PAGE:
Giving Up The Password Gives Up Much More
September 12, 2016 (Fault Lines) — At oral argument before the 3d Circuit, the tired old analogies made their required appearances. This time, an ex-cop from Philly, Francis Rawls, had his butt on the line. He was believed to possess child porn on his encrypted computer, but the cops couldn’t prove it because they couldn’t gain access. What they wanted was his password.
If police think someone has child pornography on his computer, should investigators be able to force him to provide his passwords – or would that violate his constitutional right against self-incrimination?
That issue was at the heart of an appellate hearing Wednesday in federal court in Philadelphia in the case of Francis Rawls, a former Philadelphia police sergeant, who has not been charged with a crime but who has been in custody for nearly a year in contempt of court for failing to unlock his encrypted electronic devices.
Even though this battle has been fought in other cases before other courts, it has yet to be resolved. And so the same old arguments are made.
“Are you asking us to ignore the Fourth Amendment?” asked Judge Thomas I. Vanaskie of the U.S. Court of Appeals for the Third Circuit.
It was one of two amendments the judges regularly referenced during the hearing. The other was the Fifth Amendment, which Rawls’ attorneys believe protects his right to keep his passwords to himself.
Rawls was ordered to divulge his password, but told the judge he forgot. The judge didn’t buy it.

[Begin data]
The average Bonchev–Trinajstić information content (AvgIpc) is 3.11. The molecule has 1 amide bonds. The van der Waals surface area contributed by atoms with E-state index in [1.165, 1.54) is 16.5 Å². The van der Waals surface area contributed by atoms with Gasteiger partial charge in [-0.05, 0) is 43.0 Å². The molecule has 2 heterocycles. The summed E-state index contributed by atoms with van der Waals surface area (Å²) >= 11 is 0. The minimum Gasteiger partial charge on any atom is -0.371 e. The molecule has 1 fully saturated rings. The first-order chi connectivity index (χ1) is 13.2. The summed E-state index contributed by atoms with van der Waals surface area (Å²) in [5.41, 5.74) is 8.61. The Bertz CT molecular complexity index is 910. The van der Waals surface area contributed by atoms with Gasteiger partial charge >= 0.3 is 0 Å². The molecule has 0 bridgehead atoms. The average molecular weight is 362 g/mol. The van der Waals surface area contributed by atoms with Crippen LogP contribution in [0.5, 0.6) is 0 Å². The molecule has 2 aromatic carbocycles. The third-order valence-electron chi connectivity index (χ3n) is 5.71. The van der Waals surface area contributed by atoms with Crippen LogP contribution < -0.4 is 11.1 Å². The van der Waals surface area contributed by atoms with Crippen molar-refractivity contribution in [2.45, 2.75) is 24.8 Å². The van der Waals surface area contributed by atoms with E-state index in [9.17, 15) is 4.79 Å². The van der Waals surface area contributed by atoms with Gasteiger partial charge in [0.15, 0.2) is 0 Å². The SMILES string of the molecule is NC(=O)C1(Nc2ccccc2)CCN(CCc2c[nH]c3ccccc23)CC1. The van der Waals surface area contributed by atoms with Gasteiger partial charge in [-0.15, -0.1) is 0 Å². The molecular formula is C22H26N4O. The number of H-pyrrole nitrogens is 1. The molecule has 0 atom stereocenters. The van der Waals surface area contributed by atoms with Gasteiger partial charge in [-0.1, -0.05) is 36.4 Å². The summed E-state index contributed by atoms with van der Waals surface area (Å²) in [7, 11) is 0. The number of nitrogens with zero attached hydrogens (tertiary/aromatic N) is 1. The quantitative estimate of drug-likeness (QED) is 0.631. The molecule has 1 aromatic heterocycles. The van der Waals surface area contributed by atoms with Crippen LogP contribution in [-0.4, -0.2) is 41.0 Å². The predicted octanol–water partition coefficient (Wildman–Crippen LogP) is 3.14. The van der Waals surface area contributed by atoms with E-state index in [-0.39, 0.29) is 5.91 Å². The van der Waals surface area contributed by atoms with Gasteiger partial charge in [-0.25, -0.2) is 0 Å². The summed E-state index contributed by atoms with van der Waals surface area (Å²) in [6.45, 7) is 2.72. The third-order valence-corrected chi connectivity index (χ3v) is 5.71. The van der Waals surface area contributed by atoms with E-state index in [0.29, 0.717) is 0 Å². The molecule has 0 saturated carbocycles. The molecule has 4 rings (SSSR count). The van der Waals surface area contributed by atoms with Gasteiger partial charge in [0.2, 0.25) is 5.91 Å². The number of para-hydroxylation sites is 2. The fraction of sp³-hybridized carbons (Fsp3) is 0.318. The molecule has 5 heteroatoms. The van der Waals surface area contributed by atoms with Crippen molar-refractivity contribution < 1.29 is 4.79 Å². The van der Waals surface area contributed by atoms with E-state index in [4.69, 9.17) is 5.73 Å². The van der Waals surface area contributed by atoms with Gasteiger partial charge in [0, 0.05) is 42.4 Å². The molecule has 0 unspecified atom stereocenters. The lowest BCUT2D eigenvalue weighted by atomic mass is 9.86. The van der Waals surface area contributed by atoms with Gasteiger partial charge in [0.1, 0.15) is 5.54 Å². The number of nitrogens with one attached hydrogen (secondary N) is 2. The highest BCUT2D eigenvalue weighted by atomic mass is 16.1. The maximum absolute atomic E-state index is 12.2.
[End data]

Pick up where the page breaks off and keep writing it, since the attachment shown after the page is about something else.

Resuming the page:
On Sept. 30, 2015, a federal judge – who did not believe Rawls’ explanation – found him in contempt of court and ordered him taken into custody, according to court documents. The next month, Rawls was fired from the Police Department.
Nathan Judish, an assistant U.S. attorney, argued Wednesday that a computer password was like a key to a safe, which authorities can force suspects to turn over if police already know what’s inside.
Much as it may seem to some that proclaiming “I forgot” will get you off the hook, don’t count on it. Judges make credibility judgments, and this one is pretty obvious. It’s not going to save you, no matter how brilliant a response you think it is.
But then, is a password “like a key to a safe”? On the surface, this analogy may have some appeal, and it’s certainly what the government contends, since a key is a physical object and no one is entitled to keep physical evidence from the government’s clutches. But it’s a poor analogy, because a password isn’t at all like a key. It’s not a thing, but an operation of the mind. It reveals that a person has knowledge as well as possession of that knowledge, and as a thought in a person’s head, is protected by the Fifth Amendment privilege against self-incrimination.
But as Rob Graham explains, and as may elude many lawyers because we just don’t know or think enough about how computers and encryption function, the revelation of a password discloses far more than just the password itself.
Passwords have content. This paper focuses on one real, concrete example, but let’s consider some hypothetical cases first.
As is well-known, people often choose the birth dates of their children as the basis for passwords. Imagine a man has a password “emily97513” — and that he has an illegitimate child named “Emily” who was born on May 13, 1997. Such a password would be strong evidence in a paternity suite.
As is well-known, people base passwords on sports teams. Imagine a password is “GoBears2017”, strong evidence the person is a fan of the Chicago Bears, despite testimony in some case that he’s never been to Chicago.
But these are hypos. So what? If you didn’t pick a stupid password based on your pet’s favorite chow, who cares? Well, that’s not all passwords reveal.